MEPs stand for Status of Women
MEPs set their priorities for the upcoming UN Commission on the Status of Women
Call for the EU to take strong action against all measures undermining women’s rights.
Ahead of the 64th UN Commission on the Status of Women (UNCSW64) in New York in March, Parliament spelled out its priorities on February 13.
In a resolution adopted by 463 votes in favour, 108 against and 50 abstentions, MEPs deplore that many of the challenges identified by the Beijing Declaration and Platform for Action 25 years ago are still relevant today.
They call on the Council to ensure a unified EU position and act to counter the backlash against gender equality and all measures undermining women’s rights.
Setting out their priorities for the upcoming UNCSW session in March, MEPs call for measures boosting women’s economic and political empowerment:
greater inclusion of women in the labour market;
more support for female entrepreneurship;
close the gender pay gap (16%) and pension gap (37%);
favour domestic and care responsibilities being shared equally;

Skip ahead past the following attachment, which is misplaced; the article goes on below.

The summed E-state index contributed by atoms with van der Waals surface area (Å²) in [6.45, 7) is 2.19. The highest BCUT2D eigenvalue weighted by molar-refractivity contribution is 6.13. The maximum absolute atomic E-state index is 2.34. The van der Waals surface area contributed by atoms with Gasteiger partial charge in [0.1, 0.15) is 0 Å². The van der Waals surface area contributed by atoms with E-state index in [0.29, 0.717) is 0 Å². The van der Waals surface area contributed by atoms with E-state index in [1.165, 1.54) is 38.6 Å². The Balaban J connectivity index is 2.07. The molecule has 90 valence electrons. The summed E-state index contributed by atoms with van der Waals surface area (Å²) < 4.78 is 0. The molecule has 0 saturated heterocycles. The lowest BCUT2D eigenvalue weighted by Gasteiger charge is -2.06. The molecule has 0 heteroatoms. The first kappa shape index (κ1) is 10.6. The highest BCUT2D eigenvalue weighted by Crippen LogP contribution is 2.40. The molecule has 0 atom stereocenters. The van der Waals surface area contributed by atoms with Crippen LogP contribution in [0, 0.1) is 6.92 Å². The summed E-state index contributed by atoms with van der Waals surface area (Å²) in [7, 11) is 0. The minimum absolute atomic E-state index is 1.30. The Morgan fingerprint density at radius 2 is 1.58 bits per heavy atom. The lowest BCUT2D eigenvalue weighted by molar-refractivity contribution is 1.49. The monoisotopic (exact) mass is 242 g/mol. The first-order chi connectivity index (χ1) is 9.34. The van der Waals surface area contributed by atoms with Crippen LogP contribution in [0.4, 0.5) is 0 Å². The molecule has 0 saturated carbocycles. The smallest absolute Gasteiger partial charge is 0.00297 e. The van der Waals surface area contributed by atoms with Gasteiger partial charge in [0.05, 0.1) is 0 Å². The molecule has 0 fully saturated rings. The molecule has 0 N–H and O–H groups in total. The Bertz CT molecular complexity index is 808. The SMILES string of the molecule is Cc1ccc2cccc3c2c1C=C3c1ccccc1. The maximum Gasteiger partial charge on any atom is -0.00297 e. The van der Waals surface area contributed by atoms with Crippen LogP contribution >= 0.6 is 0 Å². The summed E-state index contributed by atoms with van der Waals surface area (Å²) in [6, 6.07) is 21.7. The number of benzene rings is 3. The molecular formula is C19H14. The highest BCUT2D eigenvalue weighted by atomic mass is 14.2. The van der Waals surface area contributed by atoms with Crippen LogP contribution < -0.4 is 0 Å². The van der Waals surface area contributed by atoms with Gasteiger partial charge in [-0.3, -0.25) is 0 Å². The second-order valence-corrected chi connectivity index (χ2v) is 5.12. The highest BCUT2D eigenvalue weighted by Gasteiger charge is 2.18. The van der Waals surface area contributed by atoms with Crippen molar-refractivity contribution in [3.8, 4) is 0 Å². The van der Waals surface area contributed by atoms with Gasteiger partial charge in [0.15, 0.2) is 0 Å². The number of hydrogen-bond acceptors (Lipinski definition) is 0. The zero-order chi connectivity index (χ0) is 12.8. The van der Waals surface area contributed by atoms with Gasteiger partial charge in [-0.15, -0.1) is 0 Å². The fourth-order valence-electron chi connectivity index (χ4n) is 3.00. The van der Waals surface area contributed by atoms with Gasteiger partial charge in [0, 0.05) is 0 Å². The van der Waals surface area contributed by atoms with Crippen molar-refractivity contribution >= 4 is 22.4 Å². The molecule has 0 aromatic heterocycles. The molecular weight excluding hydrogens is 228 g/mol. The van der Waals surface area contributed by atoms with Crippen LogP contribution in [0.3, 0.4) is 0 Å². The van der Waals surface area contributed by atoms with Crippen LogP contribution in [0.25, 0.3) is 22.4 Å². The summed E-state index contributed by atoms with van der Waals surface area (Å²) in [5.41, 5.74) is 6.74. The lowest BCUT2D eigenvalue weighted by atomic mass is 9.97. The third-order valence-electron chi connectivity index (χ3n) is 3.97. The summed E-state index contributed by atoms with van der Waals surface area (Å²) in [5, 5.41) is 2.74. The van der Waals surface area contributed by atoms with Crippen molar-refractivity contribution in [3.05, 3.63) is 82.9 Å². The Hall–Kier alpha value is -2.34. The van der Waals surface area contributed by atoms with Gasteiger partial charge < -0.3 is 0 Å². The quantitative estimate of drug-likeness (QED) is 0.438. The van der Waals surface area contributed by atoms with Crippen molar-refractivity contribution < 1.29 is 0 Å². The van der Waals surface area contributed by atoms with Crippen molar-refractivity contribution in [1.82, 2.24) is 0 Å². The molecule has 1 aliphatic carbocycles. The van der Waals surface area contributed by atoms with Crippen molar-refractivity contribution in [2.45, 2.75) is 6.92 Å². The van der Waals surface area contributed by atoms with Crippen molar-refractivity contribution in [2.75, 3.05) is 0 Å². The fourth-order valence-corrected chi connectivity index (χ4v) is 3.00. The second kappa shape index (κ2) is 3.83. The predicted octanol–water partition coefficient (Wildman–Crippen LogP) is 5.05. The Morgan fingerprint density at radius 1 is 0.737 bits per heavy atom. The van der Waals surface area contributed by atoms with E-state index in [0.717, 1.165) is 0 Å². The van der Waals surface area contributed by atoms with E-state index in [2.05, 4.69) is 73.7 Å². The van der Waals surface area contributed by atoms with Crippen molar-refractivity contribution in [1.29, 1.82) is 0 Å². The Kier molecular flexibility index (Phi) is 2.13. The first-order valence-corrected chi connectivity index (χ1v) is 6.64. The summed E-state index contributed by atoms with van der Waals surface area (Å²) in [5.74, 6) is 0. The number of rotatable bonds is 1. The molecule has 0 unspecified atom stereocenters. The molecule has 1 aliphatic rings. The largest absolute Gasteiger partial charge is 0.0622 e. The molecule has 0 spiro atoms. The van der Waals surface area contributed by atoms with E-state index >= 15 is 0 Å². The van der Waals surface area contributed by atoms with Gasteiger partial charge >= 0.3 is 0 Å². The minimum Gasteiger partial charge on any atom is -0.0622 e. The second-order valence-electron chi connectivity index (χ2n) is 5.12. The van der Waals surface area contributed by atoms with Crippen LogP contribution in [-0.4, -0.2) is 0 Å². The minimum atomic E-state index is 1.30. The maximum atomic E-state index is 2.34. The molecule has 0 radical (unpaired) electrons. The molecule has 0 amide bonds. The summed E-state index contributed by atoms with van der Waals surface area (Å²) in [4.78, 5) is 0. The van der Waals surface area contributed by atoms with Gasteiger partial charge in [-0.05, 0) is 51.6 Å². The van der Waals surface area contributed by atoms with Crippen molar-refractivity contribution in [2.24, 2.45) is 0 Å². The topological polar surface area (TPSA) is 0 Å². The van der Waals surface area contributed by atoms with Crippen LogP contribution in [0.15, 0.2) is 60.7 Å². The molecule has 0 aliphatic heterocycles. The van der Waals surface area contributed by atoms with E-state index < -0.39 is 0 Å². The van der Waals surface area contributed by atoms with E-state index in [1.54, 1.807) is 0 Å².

promote education for girls and encourage greater participation in STEM (science, technology, engineering and maths) careers;
promote gender-balanced representation at all levels of decision-making, and
unblock the “Women on Boards Directive” in the Council.
To step up protection of women, the EU should:
urgently conclude the EU ratification of the Istanbul Convention on preventing and combating violence against women;
allocate adequate resources to combat gender-based violence and protect victims, and
protect and promote the rights of groups experiencing multiple and intersectional forms of discrimination, e.g. women with disabilities, women of colour, migrant women and LGBTIQ people.
The EU must act globally by promoting and supporting the inclusion of a specific gender chapter in all future EU trade and investment agreements;
condemning the US ‘global gag’ rule, which cuts US funding for international organisations if they provide or lobby for abortion services;
significantly supporting funding for sexual and reproductive health and rights, and
promoting greater participation of women in climate action, peacekeeping, peacebuilding and mediation processes.
The Beijing Declaration was adopted by the UN at the end of the 4th World Conference on Women on 15 September 1995 to promulgate a set of principles on the equality of men and women. The Platform for Action called for strategic actions in areas such as economy, education, health, violence and decision-making